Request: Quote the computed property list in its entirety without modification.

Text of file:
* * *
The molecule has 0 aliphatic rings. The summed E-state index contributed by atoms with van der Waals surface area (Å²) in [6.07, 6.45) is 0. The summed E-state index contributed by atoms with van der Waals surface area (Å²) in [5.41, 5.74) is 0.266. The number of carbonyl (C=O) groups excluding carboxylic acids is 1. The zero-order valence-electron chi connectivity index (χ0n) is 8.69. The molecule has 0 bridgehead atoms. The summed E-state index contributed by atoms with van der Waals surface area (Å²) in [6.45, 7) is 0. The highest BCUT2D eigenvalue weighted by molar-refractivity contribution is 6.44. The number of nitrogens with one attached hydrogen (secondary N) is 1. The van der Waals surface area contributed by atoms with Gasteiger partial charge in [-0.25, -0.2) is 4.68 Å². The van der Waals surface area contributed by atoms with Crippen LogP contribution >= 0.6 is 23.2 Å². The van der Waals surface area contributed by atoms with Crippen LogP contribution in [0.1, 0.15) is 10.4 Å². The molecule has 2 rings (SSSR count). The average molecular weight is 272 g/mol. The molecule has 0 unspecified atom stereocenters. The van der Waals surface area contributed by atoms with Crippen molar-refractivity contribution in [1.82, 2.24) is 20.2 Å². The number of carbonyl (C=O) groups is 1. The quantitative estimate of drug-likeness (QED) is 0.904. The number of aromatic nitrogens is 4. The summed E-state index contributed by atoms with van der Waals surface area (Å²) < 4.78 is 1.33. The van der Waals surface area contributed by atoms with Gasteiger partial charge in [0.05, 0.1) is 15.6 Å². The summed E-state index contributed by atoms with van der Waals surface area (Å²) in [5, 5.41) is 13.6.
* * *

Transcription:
The molecule has 0 aliphatic rings. The summed E-state index contributed by atoms with van der Waals surface area (Å²) in [6.07, 6.45) is 0. The summed E-state index contributed by atoms with van der Waals surface area (Å²) in [5.41, 5.74) is 0.266. The number of carbonyl (C=O) groups excluding carboxylic acids is 1. The zero-order valence-electron chi connectivity index (χ0n) is 8.69. The molecule has 0 bridgehead atoms. The summed E-state index contributed by atoms with van der Waals surface area (Å²) in [6.45, 7) is 0. The highest BCUT2D eigenvalue weighted by molar-refractivity contribution is 6.44. The number of nitrogens with one attached hydrogen (secondary N) is 1. The van der Waals surface area contributed by atoms with Gasteiger partial charge in [-0.25, -0.2) is 4.68 Å². The van der Waals surface area contributed by atoms with Crippen LogP contribution >= 0.6 is 23.2 Å². The van der Waals surface area contributed by atoms with Crippen LogP contribution in [0.1, 0.15) is 10.4 Å². The molecule has 2 rings (SSSR count). The average molecular weight is 272 g/mol. The molecule has 0 unspecified atom stereocenters. The van der Waals surface area contributed by atoms with Crippen molar-refractivity contribution in [1.82, 2.24) is 20.2 Å². The number of carbonyl (C=O) groups is 1. The quantitative estimate of drug-likeness (QED) is 0.904. The number of aromatic nitrogens is 4. The summed E-state index contributed by atoms with van der Waals surface area (Å²) < 4.78 is 1.33. The van der Waals surface area contributed by atoms with Gasteiger partial charge in [0.05, 0.1) is 15.6 Å². The summed E-state index contributed by atoms with van der Waals surface area (Å²) in [5, 5.41) is 13.6.